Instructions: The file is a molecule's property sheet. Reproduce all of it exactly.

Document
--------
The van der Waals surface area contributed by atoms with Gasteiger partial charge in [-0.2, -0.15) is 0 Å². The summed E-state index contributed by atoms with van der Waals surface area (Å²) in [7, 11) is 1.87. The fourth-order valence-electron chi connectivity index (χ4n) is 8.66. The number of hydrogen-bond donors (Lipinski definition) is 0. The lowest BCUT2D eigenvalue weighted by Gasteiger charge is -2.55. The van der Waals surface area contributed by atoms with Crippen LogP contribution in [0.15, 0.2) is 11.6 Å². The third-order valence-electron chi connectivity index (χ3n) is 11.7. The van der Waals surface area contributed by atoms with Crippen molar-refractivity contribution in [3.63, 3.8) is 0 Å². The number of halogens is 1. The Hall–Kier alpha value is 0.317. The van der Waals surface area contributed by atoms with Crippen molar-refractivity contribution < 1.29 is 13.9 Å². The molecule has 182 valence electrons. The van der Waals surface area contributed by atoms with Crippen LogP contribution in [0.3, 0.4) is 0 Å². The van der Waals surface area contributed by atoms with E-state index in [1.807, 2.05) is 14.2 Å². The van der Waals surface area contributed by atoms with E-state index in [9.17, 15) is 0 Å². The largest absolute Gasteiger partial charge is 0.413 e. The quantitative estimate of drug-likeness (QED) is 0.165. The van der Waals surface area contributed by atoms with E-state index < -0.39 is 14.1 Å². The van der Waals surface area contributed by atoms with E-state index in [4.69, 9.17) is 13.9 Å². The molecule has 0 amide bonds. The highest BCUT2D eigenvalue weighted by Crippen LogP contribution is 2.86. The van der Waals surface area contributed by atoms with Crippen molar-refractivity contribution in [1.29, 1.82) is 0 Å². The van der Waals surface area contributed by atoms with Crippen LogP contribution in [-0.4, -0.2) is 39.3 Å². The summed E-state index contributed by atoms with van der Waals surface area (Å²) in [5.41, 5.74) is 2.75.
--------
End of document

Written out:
The van der Waals surface area contributed by atoms with Gasteiger partial charge in [-0.2, -0.15) is 0 Å². The summed E-state index contributed by atoms with van der Waals surface area (Å²) in [7, 11) is 1.87. The fourth-order valence-electron chi connectivity index (χ4n) is 8.66. The number of hydrogen-bond donors (Lipinski definition) is 0. The lowest BCUT2D eigenvalue weighted by Gasteiger charge is -2.55. The van der Waals surface area contributed by atoms with Crippen LogP contribution in [0.15, 0.2) is 11.6 Å². The third-order valence-electron chi connectivity index (χ3n) is 11.7. The van der Waals surface area contributed by atoms with Crippen molar-refractivity contribution in [3.63, 3.8) is 0 Å². The number of halogens is 1. The Hall–Kier alpha value is 0.317. The van der Waals surface area contributed by atoms with Crippen molar-refractivity contribution < 1.29 is 13.9 Å². The molecule has 182 valence electrons. The van der Waals surface area contributed by atoms with Crippen LogP contribution in [0.3, 0.4) is 0 Å². The van der Waals surface area contributed by atoms with E-state index in [1.807, 2.05) is 14.2 Å². The van der Waals surface area contributed by atoms with E-state index in [9.17, 15) is 0 Å². The largest absolute Gasteiger partial charge is 0.413 e. The quantitative estimate of drug-likeness (QED) is 0.165. The van der Waals surface area contributed by atoms with E-state index < -0.39 is 14.1 Å². The van der Waals surface area contributed by atoms with E-state index in [4.69, 9.17) is 13.9 Å². The molecule has 0 amide bonds. The highest BCUT2D eigenvalue weighted by Crippen LogP contribution is 2.86. The van der Waals surface area contributed by atoms with Crippen molar-refractivity contribution in [1.29, 1.82) is 0 Å². The van der Waals surface area contributed by atoms with Crippen LogP contribution in [-0.4, -0.2) is 39.3 Å². The summed E-state index contributed by atoms with van der Waals surface area (Å²) in [5.41, 5.74) is 2.75.